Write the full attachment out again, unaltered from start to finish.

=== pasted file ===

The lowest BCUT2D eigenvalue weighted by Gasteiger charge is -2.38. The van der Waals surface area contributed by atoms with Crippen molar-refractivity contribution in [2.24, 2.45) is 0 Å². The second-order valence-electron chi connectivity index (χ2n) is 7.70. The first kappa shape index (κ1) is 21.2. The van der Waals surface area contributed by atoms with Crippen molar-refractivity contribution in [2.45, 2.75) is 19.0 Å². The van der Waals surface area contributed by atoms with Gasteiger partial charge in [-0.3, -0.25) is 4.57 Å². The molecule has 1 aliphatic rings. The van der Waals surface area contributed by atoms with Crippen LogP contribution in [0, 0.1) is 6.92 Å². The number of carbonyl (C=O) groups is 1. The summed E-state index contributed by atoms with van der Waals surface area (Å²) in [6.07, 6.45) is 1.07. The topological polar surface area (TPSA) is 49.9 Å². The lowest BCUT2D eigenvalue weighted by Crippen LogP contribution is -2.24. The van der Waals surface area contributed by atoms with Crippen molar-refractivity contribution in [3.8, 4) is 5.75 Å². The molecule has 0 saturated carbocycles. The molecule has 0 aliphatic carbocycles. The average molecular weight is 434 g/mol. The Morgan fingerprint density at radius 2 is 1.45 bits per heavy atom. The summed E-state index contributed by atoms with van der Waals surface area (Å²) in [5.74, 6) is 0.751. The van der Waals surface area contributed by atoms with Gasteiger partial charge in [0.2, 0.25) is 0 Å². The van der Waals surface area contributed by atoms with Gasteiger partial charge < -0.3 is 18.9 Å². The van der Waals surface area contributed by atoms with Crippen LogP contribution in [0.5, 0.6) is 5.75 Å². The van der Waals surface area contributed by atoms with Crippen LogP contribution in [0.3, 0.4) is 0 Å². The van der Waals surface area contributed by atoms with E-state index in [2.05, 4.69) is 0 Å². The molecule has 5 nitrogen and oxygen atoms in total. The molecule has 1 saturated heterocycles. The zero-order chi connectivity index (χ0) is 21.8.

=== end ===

The lowest BCUT2D eigenvalue weighted by Gasteiger charge is -2.38. The van der Waals surface area contributed by atoms with Crippen molar-refractivity contribution in [2.24, 2.45) is 0 Å². The second-order valence-electron chi connectivity index (χ2n) is 7.70. The first kappa shape index (κ1) is 21.2. The van der Waals surface area contributed by atoms with Crippen molar-refractivity contribution in [2.45, 2.75) is 19.0 Å². The van der Waals surface area contributed by atoms with Gasteiger partial charge in [-0.3, -0.25) is 4.57 Å². The molecule has 1 aliphatic rings. The van der Waals surface area contributed by atoms with Crippen LogP contribution in [0, 0.1) is 6.92 Å². The number of carbonyl (C=O) groups is 1. The summed E-state index contributed by atoms with van der Waals surface area (Å²) in [6.07, 6.45) is 1.07. The topological polar surface area (TPSA) is 49.9 Å². The lowest BCUT2D eigenvalue weighted by Crippen LogP contribution is -2.24. The van der Waals surface area contributed by atoms with Crippen molar-refractivity contribution in [3.8, 4) is 5.75 Å². The molecule has 0 saturated carbocycles. The molecule has 0 aliphatic carbocycles. The average molecular weight is 434 g/mol. The Morgan fingerprint density at radius 2 is 1.45 bits per heavy atom. The summed E-state index contributed by atoms with van der Waals surface area (Å²) in [5.74, 6) is 0.751. The van der Waals surface area contributed by atoms with Gasteiger partial charge in [0.2, 0.25) is 0 Å². The van der Waals surface area contributed by atoms with Gasteiger partial charge < -0.3 is 18.9 Å². The van der Waals surface area contributed by atoms with Crippen LogP contribution in [0.5, 0.6) is 5.75 Å². The van der Waals surface area contributed by atoms with Crippen LogP contribution in [0.3, 0.4) is 0 Å². The van der Waals surface area contributed by atoms with E-state index in [2.05, 4.69) is 0 Å². The molecule has 5 nitrogen and oxygen atoms in total. The molecule has 1 saturated heterocycles. The zero-order chi connectivity index (χ0) is 21.8.